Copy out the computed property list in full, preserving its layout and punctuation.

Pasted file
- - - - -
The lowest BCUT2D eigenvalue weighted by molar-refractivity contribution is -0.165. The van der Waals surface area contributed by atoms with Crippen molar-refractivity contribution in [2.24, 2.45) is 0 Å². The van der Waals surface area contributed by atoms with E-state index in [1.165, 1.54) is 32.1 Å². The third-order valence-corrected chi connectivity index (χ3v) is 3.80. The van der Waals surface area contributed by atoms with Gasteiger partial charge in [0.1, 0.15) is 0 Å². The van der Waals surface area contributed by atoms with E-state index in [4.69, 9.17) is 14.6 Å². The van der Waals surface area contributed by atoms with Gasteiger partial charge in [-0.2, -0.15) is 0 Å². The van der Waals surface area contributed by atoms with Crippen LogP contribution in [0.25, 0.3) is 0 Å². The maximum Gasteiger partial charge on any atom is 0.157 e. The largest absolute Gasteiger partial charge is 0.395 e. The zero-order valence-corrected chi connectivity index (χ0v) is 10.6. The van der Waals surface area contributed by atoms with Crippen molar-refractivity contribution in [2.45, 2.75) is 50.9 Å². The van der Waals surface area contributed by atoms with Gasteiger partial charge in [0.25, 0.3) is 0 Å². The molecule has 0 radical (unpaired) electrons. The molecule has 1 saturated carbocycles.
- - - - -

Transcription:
The lowest BCUT2D eigenvalue weighted by molar-refractivity contribution is -0.165. The van der Waals surface area contributed by atoms with Crippen molar-refractivity contribution in [2.24, 2.45) is 0 Å². The van der Waals surface area contributed by atoms with E-state index in [1.165, 1.54) is 32.1 Å². The third-order valence-corrected chi connectivity index (χ3v) is 3.80. The van der Waals surface area contributed by atoms with Gasteiger partial charge in [0.1, 0.15) is 0 Å². The van der Waals surface area contributed by atoms with E-state index in [4.69, 9.17) is 14.6 Å². The van der Waals surface area contributed by atoms with Gasteiger partial charge in [-0.2, -0.15) is 0 Å². The van der Waals surface area contributed by atoms with Crippen LogP contribution in [0.25, 0.3) is 0 Å². The maximum Gasteiger partial charge on any atom is 0.157 e. The largest absolute Gasteiger partial charge is 0.395 e. The zero-order valence-corrected chi connectivity index (χ0v) is 10.6. The van der Waals surface area contributed by atoms with Crippen molar-refractivity contribution in [2.45, 2.75) is 50.9 Å². The van der Waals surface area contributed by atoms with Gasteiger partial charge in [0.25, 0.3) is 0 Å². The molecule has 0 radical (unpaired) electrons. The molecule has 1 saturated carbocycles.